Development of the technology and techniques used in hydraulic fracturing – commonly referred to as fracking – has directly resulted in a vast expansion of the United States oil and natural gas industry. This new method of reaching previously unreachable reserves of fossil fuels should mean a large energy supply for the country for years to come.
It’s also billed as being environmentally safe. But is it?
Many accuse companies that use fracking to be “greenwashing” the public, convincing them that the process of fracking is safe in order to keep money flowing in the multi-million industry. A growing number of people are beginning to protest the use of the process.
It was even the subject of the 2012 film Promised Land starring Matt Damon that centered around a company that tries to bring fracking to a small town.
How hydraulic fracturing works
There are large reserves of oil and natural gas buried deep within the earth, much of it trapped in places that can’t be reached through conventional drilling. Deposits within shale are called “tight oil” or “tight gas” and in the past have been impossible to reach.
Through the process of fracking, fissures within the earth are widened by injecting water, chemicals and sand into the ground at high pressure. One of the first places the process was used was in north Texas, although most now associate fracking with North Dakota, where fracking is used in the vast Bakken shale formation that stretches west to Montana and north into Canada.
China, New Zealand and Canada have also started using fracking to reach shale oil and gas deposits in their respective countries.
Issues with fracking
But fracking has its opponents who claim the process is harmful to the environment.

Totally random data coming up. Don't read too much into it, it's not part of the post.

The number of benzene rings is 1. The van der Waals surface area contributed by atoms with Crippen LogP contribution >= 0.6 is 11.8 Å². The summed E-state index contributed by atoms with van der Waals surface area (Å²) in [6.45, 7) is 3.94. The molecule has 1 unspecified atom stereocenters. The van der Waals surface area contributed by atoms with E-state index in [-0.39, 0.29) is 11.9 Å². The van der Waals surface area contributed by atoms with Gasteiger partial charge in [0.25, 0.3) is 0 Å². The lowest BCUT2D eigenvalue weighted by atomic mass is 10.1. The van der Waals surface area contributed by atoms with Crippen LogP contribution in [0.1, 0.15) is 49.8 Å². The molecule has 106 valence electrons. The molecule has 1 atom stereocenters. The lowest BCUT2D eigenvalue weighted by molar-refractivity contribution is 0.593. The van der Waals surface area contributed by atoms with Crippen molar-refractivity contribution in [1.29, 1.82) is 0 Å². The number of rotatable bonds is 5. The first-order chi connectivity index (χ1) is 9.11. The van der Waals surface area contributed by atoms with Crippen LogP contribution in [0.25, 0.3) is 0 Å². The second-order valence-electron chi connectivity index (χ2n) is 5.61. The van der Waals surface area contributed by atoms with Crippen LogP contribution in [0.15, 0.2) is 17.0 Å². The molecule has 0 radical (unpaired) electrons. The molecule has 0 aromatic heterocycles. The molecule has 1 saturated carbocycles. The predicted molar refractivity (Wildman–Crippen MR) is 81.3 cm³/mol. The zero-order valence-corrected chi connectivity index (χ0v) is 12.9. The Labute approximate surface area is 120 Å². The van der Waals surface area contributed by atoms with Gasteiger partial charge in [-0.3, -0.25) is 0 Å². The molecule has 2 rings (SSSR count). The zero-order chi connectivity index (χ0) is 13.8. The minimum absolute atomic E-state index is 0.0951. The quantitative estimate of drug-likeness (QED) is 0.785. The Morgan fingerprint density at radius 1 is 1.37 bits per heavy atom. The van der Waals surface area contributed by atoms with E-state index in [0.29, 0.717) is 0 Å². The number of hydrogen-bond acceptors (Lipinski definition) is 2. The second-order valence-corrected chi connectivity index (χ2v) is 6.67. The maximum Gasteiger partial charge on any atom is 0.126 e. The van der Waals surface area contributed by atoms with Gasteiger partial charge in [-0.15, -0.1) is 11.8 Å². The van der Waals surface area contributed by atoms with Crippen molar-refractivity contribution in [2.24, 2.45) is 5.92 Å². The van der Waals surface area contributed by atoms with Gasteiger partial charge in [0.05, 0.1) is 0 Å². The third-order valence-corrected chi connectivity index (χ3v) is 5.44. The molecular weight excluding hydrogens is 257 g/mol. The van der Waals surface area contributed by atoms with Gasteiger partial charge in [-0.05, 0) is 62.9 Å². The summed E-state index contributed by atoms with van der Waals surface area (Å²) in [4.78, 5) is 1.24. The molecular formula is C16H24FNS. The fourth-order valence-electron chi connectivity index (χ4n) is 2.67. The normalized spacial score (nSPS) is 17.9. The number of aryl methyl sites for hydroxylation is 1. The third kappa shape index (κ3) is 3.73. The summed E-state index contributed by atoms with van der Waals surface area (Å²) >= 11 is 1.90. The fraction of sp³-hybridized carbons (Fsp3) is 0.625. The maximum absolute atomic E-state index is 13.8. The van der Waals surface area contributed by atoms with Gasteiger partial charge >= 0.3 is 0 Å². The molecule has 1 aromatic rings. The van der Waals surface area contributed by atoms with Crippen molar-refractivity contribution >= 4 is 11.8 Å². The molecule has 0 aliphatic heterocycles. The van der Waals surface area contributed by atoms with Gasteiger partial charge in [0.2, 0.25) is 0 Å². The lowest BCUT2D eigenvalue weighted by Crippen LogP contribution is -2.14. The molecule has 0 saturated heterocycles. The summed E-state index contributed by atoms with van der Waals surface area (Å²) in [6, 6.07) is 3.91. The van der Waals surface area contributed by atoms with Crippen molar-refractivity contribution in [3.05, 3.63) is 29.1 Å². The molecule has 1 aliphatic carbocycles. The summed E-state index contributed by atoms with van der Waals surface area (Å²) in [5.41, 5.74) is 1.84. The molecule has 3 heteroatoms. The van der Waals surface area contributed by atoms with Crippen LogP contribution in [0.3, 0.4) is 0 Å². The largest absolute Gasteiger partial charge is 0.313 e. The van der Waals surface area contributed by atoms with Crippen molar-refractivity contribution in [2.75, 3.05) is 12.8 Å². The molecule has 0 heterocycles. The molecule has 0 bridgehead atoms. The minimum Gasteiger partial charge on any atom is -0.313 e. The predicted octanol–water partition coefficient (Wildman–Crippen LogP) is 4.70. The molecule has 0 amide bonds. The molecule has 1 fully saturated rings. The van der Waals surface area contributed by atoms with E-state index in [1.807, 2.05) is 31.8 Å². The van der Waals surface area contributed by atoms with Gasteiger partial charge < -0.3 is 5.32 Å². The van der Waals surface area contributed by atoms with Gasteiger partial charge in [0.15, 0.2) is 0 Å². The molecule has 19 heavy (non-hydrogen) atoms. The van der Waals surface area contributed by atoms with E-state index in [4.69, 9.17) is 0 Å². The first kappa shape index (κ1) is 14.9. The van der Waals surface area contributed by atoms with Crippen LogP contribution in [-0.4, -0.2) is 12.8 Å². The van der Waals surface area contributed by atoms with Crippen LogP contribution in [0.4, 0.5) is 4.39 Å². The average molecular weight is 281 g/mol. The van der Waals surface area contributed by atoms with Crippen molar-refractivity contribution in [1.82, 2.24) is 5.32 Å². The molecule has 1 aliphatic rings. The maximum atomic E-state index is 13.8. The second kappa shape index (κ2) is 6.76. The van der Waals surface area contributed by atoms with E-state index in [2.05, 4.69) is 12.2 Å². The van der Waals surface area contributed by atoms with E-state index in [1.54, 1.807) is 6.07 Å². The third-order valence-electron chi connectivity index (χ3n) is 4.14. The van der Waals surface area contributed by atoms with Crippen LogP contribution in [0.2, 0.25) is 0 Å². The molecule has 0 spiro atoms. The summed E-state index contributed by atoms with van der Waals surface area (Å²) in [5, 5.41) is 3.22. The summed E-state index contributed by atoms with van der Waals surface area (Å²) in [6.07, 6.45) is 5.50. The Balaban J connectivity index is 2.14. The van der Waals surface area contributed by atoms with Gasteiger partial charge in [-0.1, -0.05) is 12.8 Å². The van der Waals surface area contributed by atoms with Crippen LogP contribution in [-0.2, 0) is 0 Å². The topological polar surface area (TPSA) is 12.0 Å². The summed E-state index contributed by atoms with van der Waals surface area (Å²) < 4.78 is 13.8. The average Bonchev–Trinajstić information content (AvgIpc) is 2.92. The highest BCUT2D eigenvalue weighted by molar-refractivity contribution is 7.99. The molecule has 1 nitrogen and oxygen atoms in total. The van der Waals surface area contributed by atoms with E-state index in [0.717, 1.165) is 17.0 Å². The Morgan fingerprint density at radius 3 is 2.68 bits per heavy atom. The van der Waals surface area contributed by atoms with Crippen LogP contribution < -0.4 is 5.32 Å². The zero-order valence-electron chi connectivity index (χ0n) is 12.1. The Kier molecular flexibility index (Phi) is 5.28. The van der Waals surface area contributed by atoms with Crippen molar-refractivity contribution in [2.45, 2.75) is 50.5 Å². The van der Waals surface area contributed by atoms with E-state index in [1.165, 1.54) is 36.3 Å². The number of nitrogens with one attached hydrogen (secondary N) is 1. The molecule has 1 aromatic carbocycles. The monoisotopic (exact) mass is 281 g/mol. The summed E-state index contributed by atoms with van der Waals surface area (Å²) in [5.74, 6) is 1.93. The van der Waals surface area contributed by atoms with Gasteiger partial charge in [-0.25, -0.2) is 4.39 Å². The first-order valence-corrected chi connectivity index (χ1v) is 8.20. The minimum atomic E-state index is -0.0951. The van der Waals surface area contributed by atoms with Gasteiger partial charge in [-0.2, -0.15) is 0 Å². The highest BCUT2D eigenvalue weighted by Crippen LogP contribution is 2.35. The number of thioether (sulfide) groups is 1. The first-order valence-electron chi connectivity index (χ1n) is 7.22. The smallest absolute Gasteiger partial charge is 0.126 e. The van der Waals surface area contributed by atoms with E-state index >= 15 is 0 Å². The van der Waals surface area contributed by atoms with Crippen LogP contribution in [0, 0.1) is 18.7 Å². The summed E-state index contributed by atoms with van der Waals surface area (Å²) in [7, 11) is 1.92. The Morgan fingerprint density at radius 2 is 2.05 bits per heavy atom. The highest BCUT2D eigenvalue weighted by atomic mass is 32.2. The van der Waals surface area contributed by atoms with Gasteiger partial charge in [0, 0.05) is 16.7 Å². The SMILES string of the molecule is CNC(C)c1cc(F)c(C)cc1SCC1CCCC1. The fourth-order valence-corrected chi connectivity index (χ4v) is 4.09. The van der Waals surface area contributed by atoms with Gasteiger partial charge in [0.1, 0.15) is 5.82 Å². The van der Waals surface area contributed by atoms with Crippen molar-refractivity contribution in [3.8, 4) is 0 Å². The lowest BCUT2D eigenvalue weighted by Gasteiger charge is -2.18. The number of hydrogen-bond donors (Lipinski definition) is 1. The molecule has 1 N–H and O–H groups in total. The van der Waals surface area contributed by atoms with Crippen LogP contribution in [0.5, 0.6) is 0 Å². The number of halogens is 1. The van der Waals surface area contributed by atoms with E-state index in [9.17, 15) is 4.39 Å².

The Natural Resources Defense Council (NRDC), the nonprofit international environmental group, opposes the expansion of fracking until more safeguards are put into place. According to the NRDC website, fracturing is suspected of causing groundwater damage in Arkansas, Colorado, Pennsylvania, Texas, Virginia, West Virginia and Wyoming.
On its website, the NRDC accuses fracking of contaminating water supplies, polluting the air, destroying waterways and leaving behind “devastated landscape.”
Methods of making fracking safer for the environment
Some of the steps the NRDC and other environmental groups would like to see happen to make fracking safer include:
- Placing sensitive lands, particularly those with watersheds, off limits to fracking.
- Setting new clean air standards for fracking that require the release of methane be kept to 1 percent of total emissions.
- Setting higher standards for the equipment used in fracking.
- Requiring disclosure of all chemicals used in fracking as well as having strong rules regarding inspections of fracking sites.
- Allowing local communities to keep companies from fracking near their homes by allowing them to set strong planning and zoning rules.
Lawsuit in Canada
Many fracking opponents have focused on one case in particular. A scientist in Canada has sued Alberta, government regulators and Encana, one of Canada’s largest shale drillers. She claims fracking has caused a fracturing in the aquifer that supplies the rural town of Rosebud, Alberta, with drinking water.
The case is now expected to come before the Canadian Supreme Court. Jessica Ernst, who filed the lawsuit, has a blog about the case.